A hor­ror icon

Los Angeles Times - - CALENDAR - By Oliver Get­tell oliver.get­tell@la­times.com Twit­ter: @oget­tell

A look at a half-dozen mem­o­rable films from the late Bri­tish ac­tor Christo­pher Lee.

Christo­pher Lee, the courtly Bri­tish ac­tor who died at age 93 this week, was a pro­lific per­former who made more than 275 movies stretch­ing back to the 1940s. And while he played such di­verse char­ac­ters as Sher­lock Holmes, Ge­orges Seu­rat and Muham­mad Ali Jin­nah, Lee will for­ever be re­mem­bered as an ex­pert in evil. With his im­pos­ing 6-foot-4 frame and sonorous voice, Lee brought some of cinema’s most mem­o­rable vil­lains to life, im­bu­ing them with a unique com­bi­na­tion of men­ace and charm. Here are six to be­hold. The Crea­ture: “The Curse of Franken­stein,” 1957

Lee was an un­known char­ac­ter ac­tor when he played Franken­stein’s mon­ster for hor­ror pur­veyor Ham­mer Films. He didn’t have any lines, but evoked sur­pris­ing pathos via fa­cial ex­pres­sions and pan­tomime. An in­ter­na­tional hit, “Franken­stein” was the first of his many Ham­mer films. Count Drac­ula: “Hor­ror of Drac­ula,” 1958

A quar­ter-cen­tury af­ter Bela Lu­gosi brought Drac­ula to the screen, Lee took on the role of the no­to­ri­ous Tran­syl­va­nian blood­sucker. The char­ac­ter had taken on an aura of camp, but Lee helped re­store the count to his proper place as a darkly danger­ous sex sym­bol. Comte de Rochefort: “The Three Mus­ke­teers,” 1973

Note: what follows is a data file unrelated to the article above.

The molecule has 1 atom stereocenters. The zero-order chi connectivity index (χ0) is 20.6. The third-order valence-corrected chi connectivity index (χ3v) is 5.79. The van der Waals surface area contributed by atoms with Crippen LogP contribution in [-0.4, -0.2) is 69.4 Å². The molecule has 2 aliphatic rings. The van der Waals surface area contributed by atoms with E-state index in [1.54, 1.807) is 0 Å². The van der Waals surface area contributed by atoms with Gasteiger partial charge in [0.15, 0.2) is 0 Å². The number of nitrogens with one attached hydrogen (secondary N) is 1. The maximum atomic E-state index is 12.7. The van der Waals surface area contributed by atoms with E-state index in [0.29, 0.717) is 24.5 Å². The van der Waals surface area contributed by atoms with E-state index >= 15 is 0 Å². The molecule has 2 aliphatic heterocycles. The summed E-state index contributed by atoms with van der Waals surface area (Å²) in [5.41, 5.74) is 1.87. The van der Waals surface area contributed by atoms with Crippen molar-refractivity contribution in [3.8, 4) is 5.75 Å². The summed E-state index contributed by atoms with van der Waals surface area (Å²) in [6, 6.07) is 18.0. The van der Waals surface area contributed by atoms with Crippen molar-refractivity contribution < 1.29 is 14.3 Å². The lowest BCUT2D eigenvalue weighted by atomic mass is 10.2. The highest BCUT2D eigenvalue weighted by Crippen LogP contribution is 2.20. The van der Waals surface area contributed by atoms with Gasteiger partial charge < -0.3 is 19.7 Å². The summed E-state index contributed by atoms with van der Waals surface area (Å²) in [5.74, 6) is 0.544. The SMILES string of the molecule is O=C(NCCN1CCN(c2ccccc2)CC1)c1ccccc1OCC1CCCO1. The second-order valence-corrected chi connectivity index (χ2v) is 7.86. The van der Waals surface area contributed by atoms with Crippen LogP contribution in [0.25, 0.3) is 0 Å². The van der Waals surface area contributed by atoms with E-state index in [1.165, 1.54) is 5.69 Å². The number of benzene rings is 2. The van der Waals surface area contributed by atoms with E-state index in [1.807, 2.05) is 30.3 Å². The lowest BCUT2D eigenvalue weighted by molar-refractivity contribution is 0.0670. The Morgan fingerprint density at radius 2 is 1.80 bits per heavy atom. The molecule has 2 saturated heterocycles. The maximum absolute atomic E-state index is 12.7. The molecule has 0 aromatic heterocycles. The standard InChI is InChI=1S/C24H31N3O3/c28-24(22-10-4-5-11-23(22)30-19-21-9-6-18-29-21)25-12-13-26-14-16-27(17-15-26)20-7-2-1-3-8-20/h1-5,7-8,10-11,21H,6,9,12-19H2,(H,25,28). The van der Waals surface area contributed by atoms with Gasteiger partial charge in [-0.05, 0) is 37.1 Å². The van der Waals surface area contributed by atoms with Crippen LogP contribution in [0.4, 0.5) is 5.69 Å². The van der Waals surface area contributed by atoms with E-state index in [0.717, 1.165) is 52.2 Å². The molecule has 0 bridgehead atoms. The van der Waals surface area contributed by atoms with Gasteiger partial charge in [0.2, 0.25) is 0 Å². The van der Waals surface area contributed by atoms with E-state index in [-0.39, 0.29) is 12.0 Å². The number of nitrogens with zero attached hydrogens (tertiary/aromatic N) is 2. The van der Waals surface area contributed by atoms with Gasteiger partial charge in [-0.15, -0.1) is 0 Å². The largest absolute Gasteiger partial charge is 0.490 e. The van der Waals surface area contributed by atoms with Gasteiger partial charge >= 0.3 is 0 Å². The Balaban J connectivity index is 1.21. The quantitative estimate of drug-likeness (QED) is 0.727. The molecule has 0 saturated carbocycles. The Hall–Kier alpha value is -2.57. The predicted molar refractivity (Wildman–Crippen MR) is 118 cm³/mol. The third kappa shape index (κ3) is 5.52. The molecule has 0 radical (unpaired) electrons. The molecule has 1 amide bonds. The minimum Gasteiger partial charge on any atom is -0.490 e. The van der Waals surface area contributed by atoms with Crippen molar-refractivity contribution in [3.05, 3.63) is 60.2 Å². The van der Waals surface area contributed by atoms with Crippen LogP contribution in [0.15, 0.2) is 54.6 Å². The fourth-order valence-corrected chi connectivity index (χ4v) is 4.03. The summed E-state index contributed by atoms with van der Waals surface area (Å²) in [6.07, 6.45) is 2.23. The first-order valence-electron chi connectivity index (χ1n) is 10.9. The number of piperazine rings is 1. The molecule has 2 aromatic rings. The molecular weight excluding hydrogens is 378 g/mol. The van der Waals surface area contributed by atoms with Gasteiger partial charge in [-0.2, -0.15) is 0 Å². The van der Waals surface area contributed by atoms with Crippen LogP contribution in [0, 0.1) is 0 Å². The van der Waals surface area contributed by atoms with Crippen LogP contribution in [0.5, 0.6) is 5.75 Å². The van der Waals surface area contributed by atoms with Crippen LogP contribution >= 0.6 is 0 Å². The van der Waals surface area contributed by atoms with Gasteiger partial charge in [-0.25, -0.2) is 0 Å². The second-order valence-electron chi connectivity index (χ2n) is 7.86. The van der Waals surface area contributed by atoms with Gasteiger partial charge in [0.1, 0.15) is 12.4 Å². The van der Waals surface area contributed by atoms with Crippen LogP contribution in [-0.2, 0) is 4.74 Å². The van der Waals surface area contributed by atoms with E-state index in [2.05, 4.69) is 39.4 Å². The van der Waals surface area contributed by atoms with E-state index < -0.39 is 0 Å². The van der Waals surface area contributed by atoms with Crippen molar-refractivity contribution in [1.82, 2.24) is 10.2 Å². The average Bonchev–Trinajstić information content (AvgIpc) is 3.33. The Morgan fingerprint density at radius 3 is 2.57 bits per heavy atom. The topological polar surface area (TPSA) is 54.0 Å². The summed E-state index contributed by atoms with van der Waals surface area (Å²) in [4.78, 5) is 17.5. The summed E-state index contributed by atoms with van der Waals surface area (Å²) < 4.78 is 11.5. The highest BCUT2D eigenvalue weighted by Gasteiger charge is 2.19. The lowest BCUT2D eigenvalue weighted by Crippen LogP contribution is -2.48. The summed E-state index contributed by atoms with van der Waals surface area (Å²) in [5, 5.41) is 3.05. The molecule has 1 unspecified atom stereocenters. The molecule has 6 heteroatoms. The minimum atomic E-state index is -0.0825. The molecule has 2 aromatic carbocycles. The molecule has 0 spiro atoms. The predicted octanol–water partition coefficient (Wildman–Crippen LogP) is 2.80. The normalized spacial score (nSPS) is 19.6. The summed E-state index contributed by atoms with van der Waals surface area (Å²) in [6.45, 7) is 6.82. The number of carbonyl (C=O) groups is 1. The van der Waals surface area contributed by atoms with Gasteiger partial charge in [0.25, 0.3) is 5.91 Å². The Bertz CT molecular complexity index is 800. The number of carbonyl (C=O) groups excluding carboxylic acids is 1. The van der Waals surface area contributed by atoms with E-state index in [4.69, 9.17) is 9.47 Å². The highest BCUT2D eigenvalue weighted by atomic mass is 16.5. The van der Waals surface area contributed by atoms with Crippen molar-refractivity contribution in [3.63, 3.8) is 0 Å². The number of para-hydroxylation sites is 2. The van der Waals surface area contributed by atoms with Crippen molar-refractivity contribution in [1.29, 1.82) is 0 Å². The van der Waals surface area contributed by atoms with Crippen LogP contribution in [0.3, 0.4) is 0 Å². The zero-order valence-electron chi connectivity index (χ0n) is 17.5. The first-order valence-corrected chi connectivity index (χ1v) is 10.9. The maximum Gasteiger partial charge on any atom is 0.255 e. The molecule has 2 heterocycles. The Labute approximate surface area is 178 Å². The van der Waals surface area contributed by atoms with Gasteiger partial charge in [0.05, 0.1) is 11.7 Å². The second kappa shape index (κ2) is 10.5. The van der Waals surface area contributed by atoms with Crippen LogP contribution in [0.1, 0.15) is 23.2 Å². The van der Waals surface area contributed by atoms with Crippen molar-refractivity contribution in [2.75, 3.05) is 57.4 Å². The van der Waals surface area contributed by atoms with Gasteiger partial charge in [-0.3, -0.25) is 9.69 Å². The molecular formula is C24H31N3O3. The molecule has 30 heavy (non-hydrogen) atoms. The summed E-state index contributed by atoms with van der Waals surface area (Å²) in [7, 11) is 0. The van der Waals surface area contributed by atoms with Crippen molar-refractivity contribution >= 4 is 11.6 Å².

A skilled fencer, Lee guessed that he par­tic­i­pated in more sword fights than any other ac­tor in his­tory. Even ham­pered by an eye patch, he made for a swash­buck­ling an­tag­o­nist in “The Three Mus­ke­teers” and 1974’s “The Four Mus­ke­teers.” His Rochefort was so in­te­gral that he was res­ur­rected from what seemed like a sure death in the sec­ond film for 1989’s “The Re­turn of the Mus­ke­teers.” Scara­manga: “The Man With the Golden Gun,” 1974

Pic­ture a clas­sic James Bond vil­lain and what comes to mind? An is­land hide­out, prob­a­bly. Hench­men, cer­tainly. Di­a­bol­i­cal schemes, lasers, a cool name. Lee’s suave as­sas­sin Fran­cisco Scara­manga had all those and more in “Man With the Golden Gun,” which pit­ted him against Roger Moore’s Agent 007. If the film was a bit schlocky — Moore do­ing kung fu, any­one? — Lee, step­cousin of Bond cre­ator Ian Flem­ing, was not. Of all the Bond vil­lains, Scara­manga is one of the few who truly seemed like a threat to the su­per-spy (well, al­most).

Count Dooku: the “Star Wars” pre­quels

Lee once again dusted off his fenc­ing skills and won over a younger gen­er­a­tion of movie­go­ers as the re­fined but ruth­less Count Dooku — a.k.a. Darth Tyranus — in the “Star Wars” pre­quels “Attack of the Clones” (2002) and “Re­venge of the Sith” (2005). Even as a sep­tu­a­ge­nar­ian bad guy, Lee out­classed Ewan McGre­gor’s Obi-Wan Kenobi and Hay­den Chris­tensen’s Anakin Sky­walker in a two-on-one lightsaber duel. Saru­man: “The Lord of the Rings,” “Hob­bit” movies

A long­time J.R.R. Tolkien fan who once met the au­thor in a pub, Lee con­sid­ered play­ing the noble wiz­ard Gan­dalf ear­lier on in his ca­reer. By the time Peter Jack­son’s “Lord of the Rings” films came around in the 2000s, he had to set­tle for Gan­dalf ’s cor­rupted ri­val, Saru­man. Once again, Lee brought an omi­nous grav­i­tas to his role, while also pulling off flow­ing white robes, mane and beard.

Getty Images

Uni­ver­sal Pic­tures

IN “HOR­ROR of Drac­ula,” Christo­pher Lee turned count back into a danger­ous sex sym­bol.

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